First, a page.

By Eugene Dwyer. Pp. xiii + 159, figs. 49. The University of Michigan Press, Ann Arbor 2010. $45. ISBN 978-0-472-11727-1 (cloth).
In the 40 years I have worked at Pompeii, unwittingly becoming a target for confused tourists, the most asked question is, “Where are the bodies?” It is perhaps not surprising that 150 years after the first cast emerged from the hardened volcanic ash, these plaster-encased skeletons still stand for the catastrophe and even represent, in the popular mind, the wonders of archaeology. Dwyer’s delightful little book, part cultural history, part historiography, admirably succeeds in providing a context for the strange and sensational practice of making plaster casts of the victims of the eruption of Vesuvius in A.D. 79.
The setting is immediately after the liberation of Italy, and the chief protagonist is the charismatic Giuseppe Fiorelli. Dwyer’s approach sticks closely to the contemporary reactions recorded in guidebooks and journals, analyzing the interpretations that their writers forged from the undeniable evidence provided by the casts. In so doing, he provides a level of detail and accuracy not available in other accounts. Drawing on his own collection of photographic sources (cartes de visite, postcards, and photographs), he makes the remarkable diffusion of the casting phenomenon concrete. It is, in fact, the tension between the two media, one objective and three-dimensional (the casts themselves), the other two-dimensional and subject to the vagaries of reproduction (the photographic images of the casts and the drawings made after them), that constitutes the central thesis of the book.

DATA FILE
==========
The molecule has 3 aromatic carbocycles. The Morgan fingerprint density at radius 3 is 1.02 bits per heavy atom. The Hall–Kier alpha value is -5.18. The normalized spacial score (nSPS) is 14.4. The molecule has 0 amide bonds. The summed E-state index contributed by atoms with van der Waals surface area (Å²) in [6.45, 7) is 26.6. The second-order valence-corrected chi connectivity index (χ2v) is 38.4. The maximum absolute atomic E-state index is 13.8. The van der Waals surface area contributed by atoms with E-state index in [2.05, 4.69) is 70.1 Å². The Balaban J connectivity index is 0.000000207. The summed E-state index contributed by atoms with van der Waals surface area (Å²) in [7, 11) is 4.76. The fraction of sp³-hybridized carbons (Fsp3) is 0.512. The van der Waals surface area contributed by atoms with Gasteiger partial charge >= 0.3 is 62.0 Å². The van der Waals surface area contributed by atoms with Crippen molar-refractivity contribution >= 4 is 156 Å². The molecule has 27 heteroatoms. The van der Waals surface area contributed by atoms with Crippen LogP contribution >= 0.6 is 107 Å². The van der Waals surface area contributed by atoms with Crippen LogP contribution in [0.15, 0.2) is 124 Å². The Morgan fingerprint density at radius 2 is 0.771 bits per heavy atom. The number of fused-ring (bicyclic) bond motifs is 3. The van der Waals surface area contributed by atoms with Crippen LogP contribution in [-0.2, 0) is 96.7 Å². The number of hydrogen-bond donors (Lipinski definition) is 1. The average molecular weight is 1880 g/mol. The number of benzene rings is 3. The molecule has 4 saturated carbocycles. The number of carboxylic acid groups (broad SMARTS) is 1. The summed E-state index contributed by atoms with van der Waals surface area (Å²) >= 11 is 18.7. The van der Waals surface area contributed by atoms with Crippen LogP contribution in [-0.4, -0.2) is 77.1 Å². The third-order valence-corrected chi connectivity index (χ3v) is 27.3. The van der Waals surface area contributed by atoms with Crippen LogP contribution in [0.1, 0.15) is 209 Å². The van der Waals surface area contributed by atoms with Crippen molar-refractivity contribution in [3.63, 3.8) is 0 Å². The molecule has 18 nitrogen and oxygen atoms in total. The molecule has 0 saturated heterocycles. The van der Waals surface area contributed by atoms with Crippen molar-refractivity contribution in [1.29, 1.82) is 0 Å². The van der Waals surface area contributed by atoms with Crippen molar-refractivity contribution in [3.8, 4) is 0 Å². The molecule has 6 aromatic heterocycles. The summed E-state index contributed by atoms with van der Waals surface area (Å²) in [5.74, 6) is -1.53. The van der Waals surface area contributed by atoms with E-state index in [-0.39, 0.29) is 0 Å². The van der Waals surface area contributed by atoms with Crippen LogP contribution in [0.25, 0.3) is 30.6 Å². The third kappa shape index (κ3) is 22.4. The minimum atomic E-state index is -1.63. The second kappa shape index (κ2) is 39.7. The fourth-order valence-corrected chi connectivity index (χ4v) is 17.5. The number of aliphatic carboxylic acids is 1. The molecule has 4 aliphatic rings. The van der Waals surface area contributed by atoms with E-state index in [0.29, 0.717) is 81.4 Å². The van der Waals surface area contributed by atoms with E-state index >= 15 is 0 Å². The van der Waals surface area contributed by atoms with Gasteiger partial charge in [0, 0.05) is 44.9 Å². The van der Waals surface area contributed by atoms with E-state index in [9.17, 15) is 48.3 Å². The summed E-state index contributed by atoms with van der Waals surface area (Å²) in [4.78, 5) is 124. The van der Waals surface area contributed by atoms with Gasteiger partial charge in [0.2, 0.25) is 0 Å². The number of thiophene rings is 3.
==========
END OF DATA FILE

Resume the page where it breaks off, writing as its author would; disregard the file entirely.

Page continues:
Dwyer begins his account with what he calls the forerunners of the casts: the discovery and display of skeletons. In particular, those found by Francesco la Vega in the Villa of Diomedes in 1772 suggested the possibility of making casts, since the impressions made by the decomposed bodies were particularly marked. Following a valuable overview of the administration of the ruins and treatment of human remains at Pompeii throughout the following century, he introduces the mystery of the casts made of the folding house doors described in 1859 by Ivanoff (“Varie specie di soglie in Pompei ed indagine sul vero sito della fauce,” Annali dell’Instituo di Corrispondenza Archeologica 31  82–108). A forerunner of the casts of victims, the cast of the doors (from the Shop of the Dyer [VIII.4.1/53]) was the first item illustrated in the first volume of Fiorelli’s Giornale degli scavi di Pompeii in 1861.